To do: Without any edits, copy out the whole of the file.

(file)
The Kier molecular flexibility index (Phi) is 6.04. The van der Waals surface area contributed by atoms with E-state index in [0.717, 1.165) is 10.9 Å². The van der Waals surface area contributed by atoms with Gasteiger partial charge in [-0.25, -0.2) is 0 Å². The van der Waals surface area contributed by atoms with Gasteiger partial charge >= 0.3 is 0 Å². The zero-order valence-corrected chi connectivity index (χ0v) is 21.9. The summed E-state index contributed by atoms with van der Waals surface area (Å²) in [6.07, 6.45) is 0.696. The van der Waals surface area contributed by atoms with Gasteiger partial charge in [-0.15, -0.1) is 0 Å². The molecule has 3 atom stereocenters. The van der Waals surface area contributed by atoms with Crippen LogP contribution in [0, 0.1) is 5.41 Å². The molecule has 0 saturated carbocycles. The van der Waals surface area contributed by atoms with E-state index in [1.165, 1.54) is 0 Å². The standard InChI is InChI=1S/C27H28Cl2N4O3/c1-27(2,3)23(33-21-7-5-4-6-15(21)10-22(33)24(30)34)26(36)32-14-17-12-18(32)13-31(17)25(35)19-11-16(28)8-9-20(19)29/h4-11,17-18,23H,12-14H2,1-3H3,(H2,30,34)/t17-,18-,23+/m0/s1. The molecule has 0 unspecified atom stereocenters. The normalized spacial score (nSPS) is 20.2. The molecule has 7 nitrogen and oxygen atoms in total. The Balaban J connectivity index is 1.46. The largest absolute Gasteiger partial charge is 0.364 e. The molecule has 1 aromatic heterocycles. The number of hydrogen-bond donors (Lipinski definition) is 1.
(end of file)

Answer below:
The Kier molecular flexibility index (Phi) is 6.04. The van der Waals surface area contributed by atoms with E-state index in [0.717, 1.165) is 10.9 Å². The van der Waals surface area contributed by atoms with Gasteiger partial charge in [-0.25, -0.2) is 0 Å². The van der Waals surface area contributed by atoms with Gasteiger partial charge >= 0.3 is 0 Å². The zero-order valence-corrected chi connectivity index (χ0v) is 21.9. The summed E-state index contributed by atoms with van der Waals surface area (Å²) in [6.07, 6.45) is 0.696. The van der Waals surface area contributed by atoms with Gasteiger partial charge in [-0.15, -0.1) is 0 Å². The molecule has 3 atom stereocenters. The van der Waals surface area contributed by atoms with Crippen LogP contribution in [0, 0.1) is 5.41 Å². The molecule has 0 saturated carbocycles. The van der Waals surface area contributed by atoms with E-state index in [1.165, 1.54) is 0 Å². The standard InChI is InChI=1S/C27H28Cl2N4O3/c1-27(2,3)23(33-21-7-5-4-6-15(21)10-22(33)24(30)34)26(36)32-14-17-12-18(32)13-31(17)25(35)19-11-16(28)8-9-20(19)29/h4-11,17-18,23H,12-14H2,1-3H3,(H2,30,34)/t17-,18-,23+/m0/s1. The molecule has 0 unspecified atom stereocenters. The normalized spacial score (nSPS) is 20.2. The molecule has 7 nitrogen and oxygen atoms in total. The Balaban J connectivity index is 1.46. The largest absolute Gasteiger partial charge is 0.364 e. The molecule has 1 aromatic heterocycles. The number of hydrogen-bond donors (Lipinski definition) is 1.